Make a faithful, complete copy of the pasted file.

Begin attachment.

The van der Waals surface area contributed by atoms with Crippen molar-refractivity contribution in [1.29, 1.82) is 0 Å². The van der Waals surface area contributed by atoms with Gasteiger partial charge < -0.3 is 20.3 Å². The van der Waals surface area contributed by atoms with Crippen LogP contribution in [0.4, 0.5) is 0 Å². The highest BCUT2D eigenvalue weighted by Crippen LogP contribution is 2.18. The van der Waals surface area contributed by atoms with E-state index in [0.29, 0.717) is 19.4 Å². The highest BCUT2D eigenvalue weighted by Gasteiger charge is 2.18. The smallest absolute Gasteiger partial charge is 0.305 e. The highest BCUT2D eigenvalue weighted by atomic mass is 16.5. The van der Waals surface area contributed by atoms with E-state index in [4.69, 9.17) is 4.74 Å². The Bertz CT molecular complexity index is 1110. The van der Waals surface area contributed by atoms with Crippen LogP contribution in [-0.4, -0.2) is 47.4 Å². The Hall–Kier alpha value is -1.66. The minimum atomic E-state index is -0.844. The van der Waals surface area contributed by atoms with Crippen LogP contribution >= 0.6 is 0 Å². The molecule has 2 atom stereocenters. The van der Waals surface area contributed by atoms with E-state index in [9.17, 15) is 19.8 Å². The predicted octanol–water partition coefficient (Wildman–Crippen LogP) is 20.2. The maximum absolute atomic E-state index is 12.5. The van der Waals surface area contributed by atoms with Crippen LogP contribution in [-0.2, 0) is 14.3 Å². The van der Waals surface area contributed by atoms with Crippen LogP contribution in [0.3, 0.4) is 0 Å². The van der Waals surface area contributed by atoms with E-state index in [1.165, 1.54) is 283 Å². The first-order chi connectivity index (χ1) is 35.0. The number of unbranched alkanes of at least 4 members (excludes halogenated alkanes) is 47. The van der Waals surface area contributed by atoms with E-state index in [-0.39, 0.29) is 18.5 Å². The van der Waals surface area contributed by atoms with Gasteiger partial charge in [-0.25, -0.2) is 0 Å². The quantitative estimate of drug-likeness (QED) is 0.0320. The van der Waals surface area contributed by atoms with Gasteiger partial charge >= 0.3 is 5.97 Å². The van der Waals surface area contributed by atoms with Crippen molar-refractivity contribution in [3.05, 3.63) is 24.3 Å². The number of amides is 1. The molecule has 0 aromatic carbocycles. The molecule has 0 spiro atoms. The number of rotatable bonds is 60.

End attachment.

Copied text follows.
The van der Waals surface area contributed by atoms with Crippen molar-refractivity contribution in [1.29, 1.82) is 0 Å². The van der Waals surface area contributed by atoms with Gasteiger partial charge < -0.3 is 20.3 Å². The van der Waals surface area contributed by atoms with Crippen LogP contribution in [0.4, 0.5) is 0 Å². The highest BCUT2D eigenvalue weighted by Crippen LogP contribution is 2.18. The van der Waals surface area contributed by atoms with E-state index in [0.29, 0.717) is 19.4 Å². The highest BCUT2D eigenvalue weighted by Gasteiger charge is 2.18. The smallest absolute Gasteiger partial charge is 0.305 e. The highest BCUT2D eigenvalue weighted by atomic mass is 16.5. The van der Waals surface area contributed by atoms with E-state index in [4.69, 9.17) is 4.74 Å². The Bertz CT molecular complexity index is 1110. The van der Waals surface area contributed by atoms with Crippen LogP contribution in [-0.4, -0.2) is 47.4 Å². The Hall–Kier alpha value is -1.66. The minimum atomic E-state index is -0.844. The van der Waals surface area contributed by atoms with Crippen LogP contribution >= 0.6 is 0 Å². The molecule has 2 atom stereocenters. The van der Waals surface area contributed by atoms with E-state index in [9.17, 15) is 19.8 Å². The predicted octanol–water partition coefficient (Wildman–Crippen LogP) is 20.2. The maximum absolute atomic E-state index is 12.5. The van der Waals surface area contributed by atoms with Crippen LogP contribution in [-0.2, 0) is 14.3 Å². The van der Waals surface area contributed by atoms with Crippen LogP contribution in [0.3, 0.4) is 0 Å². The van der Waals surface area contributed by atoms with E-state index in [1.165, 1.54) is 283 Å². The first-order chi connectivity index (χ1) is 35.0. The number of unbranched alkanes of at least 4 members (excludes halogenated alkanes) is 47. The van der Waals surface area contributed by atoms with E-state index in [-0.39, 0.29) is 18.5 Å². The van der Waals surface area contributed by atoms with Gasteiger partial charge in [-0.25, -0.2) is 0 Å². The quantitative estimate of drug-likeness (QED) is 0.0320. The van der Waals surface area contributed by atoms with Gasteiger partial charge >= 0.3 is 5.97 Å². The van der Waals surface area contributed by atoms with Crippen molar-refractivity contribution in [3.05, 3.63) is 24.3 Å². The number of amides is 1. The molecule has 0 aromatic carbocycles. The molecule has 0 spiro atoms. The number of rotatable bonds is 60.